All elephant ear plants come from dense forests where the canopy filters light down. This is why they have such large leaves, and direct sunlight can easily scorch the plants.
Try to find a nice sunny window on the east or west of your home where the plant can get bright light in the morning (or evening) but have some shade in the afternoon.
Conversely, you can place it in a sunny room to one side of the window or use a sheer curtain to filter the sun’s rays.
Humidity is a sticky point, but one you can fiddle with a bit to find the best level.
As a general rule, you can grow just about any elephant ear plant at 50% to 60% percent humidity.
They will usually do okay if the humidity level doesn’t drop below 40% percent.
Alocasias especially love humidity and will thrive when it is closer to 70% percent, but they can also handle these lower levels at the cost of a little size.
Most elephant ear plants will thrive in a temperature range of 65° to 85° degrees Fahrenheit in the daytime.
The exception is the Colocasias, which prefer a slightly warmer 70° to 85° degrees Fahrenheit during the day.
In all cases, nighttime temperatures can be as low as 60° degrees Fahrenheit and suffer damage when temperatures drop below 50° degrees Fahrenheit.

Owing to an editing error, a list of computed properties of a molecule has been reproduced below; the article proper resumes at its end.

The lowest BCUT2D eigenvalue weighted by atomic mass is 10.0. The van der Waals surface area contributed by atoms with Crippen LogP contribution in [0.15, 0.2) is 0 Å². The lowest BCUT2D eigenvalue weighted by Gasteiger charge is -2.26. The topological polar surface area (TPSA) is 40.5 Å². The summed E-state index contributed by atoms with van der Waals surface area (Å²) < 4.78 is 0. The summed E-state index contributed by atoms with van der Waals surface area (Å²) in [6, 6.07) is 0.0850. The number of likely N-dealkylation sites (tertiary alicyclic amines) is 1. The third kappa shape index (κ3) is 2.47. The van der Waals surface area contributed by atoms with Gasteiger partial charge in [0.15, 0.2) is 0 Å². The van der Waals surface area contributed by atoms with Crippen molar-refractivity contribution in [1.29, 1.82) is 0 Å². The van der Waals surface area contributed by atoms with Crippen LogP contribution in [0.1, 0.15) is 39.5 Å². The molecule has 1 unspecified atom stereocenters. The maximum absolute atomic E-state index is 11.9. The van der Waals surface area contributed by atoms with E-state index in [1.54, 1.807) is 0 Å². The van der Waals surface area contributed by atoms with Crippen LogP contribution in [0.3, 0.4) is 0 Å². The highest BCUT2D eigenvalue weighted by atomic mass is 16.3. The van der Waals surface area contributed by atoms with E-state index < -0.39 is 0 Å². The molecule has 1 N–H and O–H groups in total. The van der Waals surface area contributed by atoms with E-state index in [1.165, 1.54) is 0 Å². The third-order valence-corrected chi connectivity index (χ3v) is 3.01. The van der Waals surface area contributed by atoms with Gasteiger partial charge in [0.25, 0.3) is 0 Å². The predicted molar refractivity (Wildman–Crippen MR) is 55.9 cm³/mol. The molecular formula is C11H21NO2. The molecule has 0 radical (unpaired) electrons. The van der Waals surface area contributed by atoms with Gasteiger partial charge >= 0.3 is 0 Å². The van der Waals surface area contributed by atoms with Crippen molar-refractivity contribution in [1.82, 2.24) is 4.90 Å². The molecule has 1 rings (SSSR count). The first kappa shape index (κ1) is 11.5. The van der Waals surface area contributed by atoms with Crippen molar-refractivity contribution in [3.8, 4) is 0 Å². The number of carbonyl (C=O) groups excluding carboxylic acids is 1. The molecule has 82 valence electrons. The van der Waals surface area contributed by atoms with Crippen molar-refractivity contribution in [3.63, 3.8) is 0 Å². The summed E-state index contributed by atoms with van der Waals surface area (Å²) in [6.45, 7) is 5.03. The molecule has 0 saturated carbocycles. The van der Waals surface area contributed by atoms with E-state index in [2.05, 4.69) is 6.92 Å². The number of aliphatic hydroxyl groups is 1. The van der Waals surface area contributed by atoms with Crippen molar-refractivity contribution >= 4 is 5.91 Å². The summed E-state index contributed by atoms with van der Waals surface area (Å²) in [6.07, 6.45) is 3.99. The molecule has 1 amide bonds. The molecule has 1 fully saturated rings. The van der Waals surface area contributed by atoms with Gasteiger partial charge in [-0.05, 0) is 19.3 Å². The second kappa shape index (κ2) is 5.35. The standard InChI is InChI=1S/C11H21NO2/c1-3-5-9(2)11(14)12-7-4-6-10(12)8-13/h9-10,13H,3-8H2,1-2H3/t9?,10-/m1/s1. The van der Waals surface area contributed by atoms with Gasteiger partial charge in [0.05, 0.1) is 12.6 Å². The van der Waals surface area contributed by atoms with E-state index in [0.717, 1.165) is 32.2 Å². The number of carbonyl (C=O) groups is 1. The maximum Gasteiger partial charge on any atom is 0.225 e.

Watering And Feeding
You can water elephant ear plants using either the soak-and-dry method or the bottom-up method.
The finger trick will tell you when it’s time, which literally means sticking your finger straight down in the soil to see how dry it is.
However, this is one of the places where knowing the genus matters.
Caladiums are smaller and need much more water, so you’ll want to water when the soil is only ½” an inch down (halfway to your first knuckle).
Meanwhile, most other elephant ear plants won’t need to be watered until the soil is dry 2” inches down (to the second knuckle).
The good news is that feeding is much easier. Elephant ear plants can be fed a balanced liquid houseplant fertilizer monthly from spring through August.
Be sure to cut back during fall and winter so the plants can rest.